Blackgear Cyber-Espionage Campaign Now Targets Japan

October 28, 2016

Blackgear, a cyber-espionage campaign that has historically gone after Taiwanese targets, has now shifted its gaze to its neighboring country, Japan.

According to security firm Trend Micro, the group behind the campaign is still using its old mode of operation, and even deploying new variants of an older malware, a backdoor trojan named Elirks.

The Blackgear group, who’s been around since 2010, is known in infosec circles as the APT that uses blogs and micro-blogging services in its attacks, a tactic which it still incorporates even today.

In its recent attacks that targeted Japan, Trend Micro says the group relied on three stages of infection, described in the graphic below.

The first stage relies on the group’s ability to deliver an initial malware component known as a “binder,” usually by infecting victims via spear-phishing emails or watering hole attacks.

Blackgear’s malware binder, detected as Glagfldr, has the role of showing a decoy document to the infected victim, while behind its back it downloads the second-stage malware component, called a downloader, and then deletes itself.

Trend Micro says Blackgear operators use two different downloaders, one named Rammy and one named Ymalrmini, depending on campaigns. Both have the role of gaining boot persistence on the target’s device, and then download a more dangerous malware, the thrid-stage component.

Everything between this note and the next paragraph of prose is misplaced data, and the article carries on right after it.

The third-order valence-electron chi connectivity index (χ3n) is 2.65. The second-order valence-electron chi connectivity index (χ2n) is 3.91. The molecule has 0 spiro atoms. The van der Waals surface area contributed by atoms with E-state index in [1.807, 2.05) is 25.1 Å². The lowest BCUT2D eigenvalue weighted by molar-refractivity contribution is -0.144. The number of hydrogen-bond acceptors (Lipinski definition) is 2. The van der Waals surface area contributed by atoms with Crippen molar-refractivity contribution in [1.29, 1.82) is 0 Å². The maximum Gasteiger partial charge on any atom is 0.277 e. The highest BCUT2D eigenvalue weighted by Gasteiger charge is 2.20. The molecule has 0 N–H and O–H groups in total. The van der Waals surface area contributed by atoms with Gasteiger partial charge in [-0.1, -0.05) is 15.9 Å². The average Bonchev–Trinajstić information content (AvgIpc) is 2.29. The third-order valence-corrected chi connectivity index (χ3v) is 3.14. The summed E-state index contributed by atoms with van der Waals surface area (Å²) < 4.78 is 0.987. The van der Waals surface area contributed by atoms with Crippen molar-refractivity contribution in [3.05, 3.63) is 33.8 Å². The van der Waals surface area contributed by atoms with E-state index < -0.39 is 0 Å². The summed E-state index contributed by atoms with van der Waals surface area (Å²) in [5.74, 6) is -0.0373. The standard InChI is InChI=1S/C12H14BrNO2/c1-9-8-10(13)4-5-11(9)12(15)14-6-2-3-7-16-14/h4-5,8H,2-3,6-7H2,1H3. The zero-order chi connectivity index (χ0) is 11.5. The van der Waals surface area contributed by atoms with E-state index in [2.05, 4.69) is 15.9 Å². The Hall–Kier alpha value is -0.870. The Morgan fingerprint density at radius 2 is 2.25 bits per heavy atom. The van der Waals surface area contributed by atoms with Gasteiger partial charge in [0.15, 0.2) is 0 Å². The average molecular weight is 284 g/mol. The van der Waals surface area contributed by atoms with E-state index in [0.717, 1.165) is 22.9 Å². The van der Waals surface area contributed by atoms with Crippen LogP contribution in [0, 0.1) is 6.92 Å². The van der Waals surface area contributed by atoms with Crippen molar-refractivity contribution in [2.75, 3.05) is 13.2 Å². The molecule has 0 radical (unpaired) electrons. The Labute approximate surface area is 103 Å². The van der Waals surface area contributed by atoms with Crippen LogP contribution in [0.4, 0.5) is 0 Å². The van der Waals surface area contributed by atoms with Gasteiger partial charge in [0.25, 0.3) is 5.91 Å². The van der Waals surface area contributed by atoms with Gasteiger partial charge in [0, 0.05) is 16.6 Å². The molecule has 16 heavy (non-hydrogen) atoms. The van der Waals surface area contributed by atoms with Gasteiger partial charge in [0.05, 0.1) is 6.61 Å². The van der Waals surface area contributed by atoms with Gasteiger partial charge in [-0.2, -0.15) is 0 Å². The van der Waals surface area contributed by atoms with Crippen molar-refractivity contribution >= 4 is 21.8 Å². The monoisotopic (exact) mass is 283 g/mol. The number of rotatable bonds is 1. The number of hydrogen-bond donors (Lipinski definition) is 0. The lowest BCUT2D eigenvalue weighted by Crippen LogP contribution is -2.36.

These last stage payloads are full-on backdoor trojans. Trend Micro says it detected three different backdoors used in recent Blackgear campaigns. They are named Elirks, Ymalr, and a backdoor they never saw before, and they didn’t name yet.

After installation, these backdoor trojans will connect to Blackgear’s command and control (C&C) servers for further instructions. This is where Blackgear is different from other cyber-espionage groups.

Instead of connecting to the C&C directly, the malware connects online and downloads a series of blog posts. Inside those blog posts, the Blackgear operators leave the IP address of the C&C server in an encrypted format.

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